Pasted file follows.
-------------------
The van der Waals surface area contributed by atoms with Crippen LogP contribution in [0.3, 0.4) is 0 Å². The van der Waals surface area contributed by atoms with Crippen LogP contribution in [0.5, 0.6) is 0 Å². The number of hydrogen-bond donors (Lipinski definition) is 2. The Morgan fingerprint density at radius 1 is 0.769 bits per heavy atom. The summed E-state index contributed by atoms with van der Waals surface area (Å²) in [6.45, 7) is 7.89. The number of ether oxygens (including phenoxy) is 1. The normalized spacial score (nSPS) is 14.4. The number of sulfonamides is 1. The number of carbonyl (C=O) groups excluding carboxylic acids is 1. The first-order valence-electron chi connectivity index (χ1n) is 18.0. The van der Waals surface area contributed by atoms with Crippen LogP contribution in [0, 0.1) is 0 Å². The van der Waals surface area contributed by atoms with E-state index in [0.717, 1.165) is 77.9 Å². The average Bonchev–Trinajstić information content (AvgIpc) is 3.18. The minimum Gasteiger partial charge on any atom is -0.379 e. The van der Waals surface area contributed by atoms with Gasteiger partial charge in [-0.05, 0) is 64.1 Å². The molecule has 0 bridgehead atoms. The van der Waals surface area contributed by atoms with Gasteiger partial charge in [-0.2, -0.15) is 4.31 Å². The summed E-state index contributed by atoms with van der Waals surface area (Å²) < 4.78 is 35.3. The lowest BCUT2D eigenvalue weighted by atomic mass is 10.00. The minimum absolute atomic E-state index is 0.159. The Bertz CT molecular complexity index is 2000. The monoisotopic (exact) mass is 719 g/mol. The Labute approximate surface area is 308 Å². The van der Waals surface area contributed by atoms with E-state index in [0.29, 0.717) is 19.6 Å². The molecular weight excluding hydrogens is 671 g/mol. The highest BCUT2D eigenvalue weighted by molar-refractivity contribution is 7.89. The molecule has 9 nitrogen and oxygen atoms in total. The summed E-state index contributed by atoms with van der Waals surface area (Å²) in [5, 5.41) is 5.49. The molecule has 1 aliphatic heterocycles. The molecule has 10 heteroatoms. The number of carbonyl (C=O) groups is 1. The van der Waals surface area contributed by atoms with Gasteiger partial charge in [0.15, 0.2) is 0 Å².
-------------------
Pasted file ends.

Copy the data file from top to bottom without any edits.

The van der Waals surface area contributed by atoms with Crippen LogP contribution in [0.3, 0.4) is 0 Å². The van der Waals surface area contributed by atoms with Crippen LogP contribution in [0.5, 0.6) is 0 Å². The number of hydrogen-bond donors (Lipinski definition) is 2. The Morgan fingerprint density at radius 1 is 0.769 bits per heavy atom. The summed E-state index contributed by atoms with van der Waals surface area (Å²) in [6.45, 7) is 7.89. The number of ether oxygens (including phenoxy) is 1. The normalized spacial score (nSPS) is 14.4. The number of sulfonamides is 1. The number of carbonyl (C=O) groups excluding carboxylic acids is 1. The first-order valence-electron chi connectivity index (χ1n) is 18.0. The van der Waals surface area contributed by atoms with Crippen LogP contribution in [0, 0.1) is 0 Å². The van der Waals surface area contributed by atoms with E-state index in [0.717, 1.165) is 77.9 Å². The average Bonchev–Trinajstić information content (AvgIpc) is 3.18. The minimum Gasteiger partial charge on any atom is -0.379 e. The van der Waals surface area contributed by atoms with Gasteiger partial charge in [-0.05, 0) is 64.1 Å². The molecule has 0 bridgehead atoms. The van der Waals surface area contributed by atoms with Gasteiger partial charge in [-0.2, -0.15) is 4.31 Å². The summed E-state index contributed by atoms with van der Waals surface area (Å²) < 4.78 is 35.3. The lowest BCUT2D eigenvalue weighted by atomic mass is 10.00. The minimum absolute atomic E-state index is 0.159. The Bertz CT molecular complexity index is 2000. The monoisotopic (exact) mass is 719 g/mol. The Labute approximate surface area is 308 Å². The van der Waals surface area contributed by atoms with E-state index in [0.29, 0.717) is 19.6 Å². The molecular weight excluding hydrogens is 671 g/mol. The highest BCUT2D eigenvalue weighted by molar-refractivity contribution is 7.89. The molecule has 9 nitrogen and oxygen atoms in total. The summed E-state index contributed by atoms with van der Waals surface area (Å²) in [5, 5.41) is 5.49. The molecule has 1 aliphatic heterocycles. The molecule has 10 heteroatoms. The number of carbonyl (C=O) groups is 1. The van der Waals surface area contributed by atoms with Gasteiger partial charge in [0.15, 0.2) is 0 Å².